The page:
Fish oil can head off first psychotic episodes


This article was originally on a blog post platform and may be missing photos, graphics or links. See About archive blog posts.

In the lives of young people at high risk for developing serious mental illness, heading off that first psychotic episode can mean a world of difference. A new study has found that for a year after it was completed,12 weeks of dietary supplementation with Omega-3 fish oil reduced progression to full-blown psychosis in a large group of adolescents and young adults.

The study subjects were young people who did not yet meet the criteria for full-blown mental illness, but whose grip on reality had begun to come loose, prompting them to seek psychiatric care.


At the same time, Omega-3 long-chain fatty acids--found in a range of ocean-going fish and edible sea life--improved many of the symptoms that identified these young patients as likely schizophrenics and bipolar disorder sufferers. Among the 81 young patients under observation for psychosis in an Austrian hospital, those taking fish oil supplements for two weeks showed fewer signs of disorganized or delusional thinking, more motivation, and better overall functioning than those in a comparison group, who got psychotherapy alone.

For as long as a year after their diets were supplemented by 12-weeks of fish oil capsules, patients in the intervention group continued to function better, have fewer symptoms, and were less likely to suffer a psychotic episode than those who did not get the fish oil. Roughly 5% of those on fish oil went on to develop full-blown psychosis during the study period, versus 28% of those who got psychotherapy alone.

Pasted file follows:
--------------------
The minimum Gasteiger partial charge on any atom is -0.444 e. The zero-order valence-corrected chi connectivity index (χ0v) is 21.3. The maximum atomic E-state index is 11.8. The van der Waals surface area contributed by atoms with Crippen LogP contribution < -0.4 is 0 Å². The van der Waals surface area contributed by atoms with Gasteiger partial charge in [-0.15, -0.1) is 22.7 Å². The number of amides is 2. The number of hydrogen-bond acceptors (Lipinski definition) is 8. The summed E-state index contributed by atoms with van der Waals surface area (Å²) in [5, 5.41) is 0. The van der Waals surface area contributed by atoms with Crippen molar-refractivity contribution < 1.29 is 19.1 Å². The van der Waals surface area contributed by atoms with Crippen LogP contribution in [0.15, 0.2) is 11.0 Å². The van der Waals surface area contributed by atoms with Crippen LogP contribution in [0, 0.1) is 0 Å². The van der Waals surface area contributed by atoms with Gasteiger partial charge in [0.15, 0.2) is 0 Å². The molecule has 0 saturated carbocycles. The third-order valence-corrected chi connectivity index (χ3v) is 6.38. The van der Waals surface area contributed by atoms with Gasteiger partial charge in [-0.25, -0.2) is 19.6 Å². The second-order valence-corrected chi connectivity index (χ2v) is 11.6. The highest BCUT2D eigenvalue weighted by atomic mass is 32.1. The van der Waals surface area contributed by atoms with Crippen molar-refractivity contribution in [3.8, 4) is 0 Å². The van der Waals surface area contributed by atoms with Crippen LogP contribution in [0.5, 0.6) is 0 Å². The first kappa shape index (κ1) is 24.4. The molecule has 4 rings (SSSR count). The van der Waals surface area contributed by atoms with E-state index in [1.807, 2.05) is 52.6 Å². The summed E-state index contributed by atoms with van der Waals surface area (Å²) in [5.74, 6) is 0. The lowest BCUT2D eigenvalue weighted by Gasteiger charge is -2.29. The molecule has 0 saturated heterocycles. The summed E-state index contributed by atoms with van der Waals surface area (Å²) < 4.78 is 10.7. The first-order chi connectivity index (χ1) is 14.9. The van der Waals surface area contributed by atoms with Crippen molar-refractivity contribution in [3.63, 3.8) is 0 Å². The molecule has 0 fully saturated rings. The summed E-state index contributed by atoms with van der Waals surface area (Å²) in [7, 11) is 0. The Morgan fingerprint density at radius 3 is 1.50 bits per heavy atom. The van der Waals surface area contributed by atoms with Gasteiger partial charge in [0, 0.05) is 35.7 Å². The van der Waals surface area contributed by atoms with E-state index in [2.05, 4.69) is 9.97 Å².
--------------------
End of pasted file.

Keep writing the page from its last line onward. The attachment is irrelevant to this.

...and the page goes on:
Psychiatrists are actively debating how--and how aggressively--to treat patients with so-called ‘pro-dromal’ signs of mental illness, or symptoms that are considered warning signs of full-blown illness to come. Studies, among them some funded by the companies that make antipsychotic medications, have found preliminary evidence that prescribing antipsychotic medication for early symptoms can head off full-blown psychosis. But, for adolescents especially, even brief use of the medications in question poses significant risks of weight gain and metabolic changes--not to mention the stigma associated with identification as a patient with a chronic mental condition.

In a measure of relative effectiveness, the present study found that fish oil supplements--which come with a wide range of unrelated health benefits (among them cardiovascular disease prevention) and no more serious side effects than ‘fish burps,’ were as effective at preventing psychotic episodes as antipsychotic medications.

-- Melissa Healy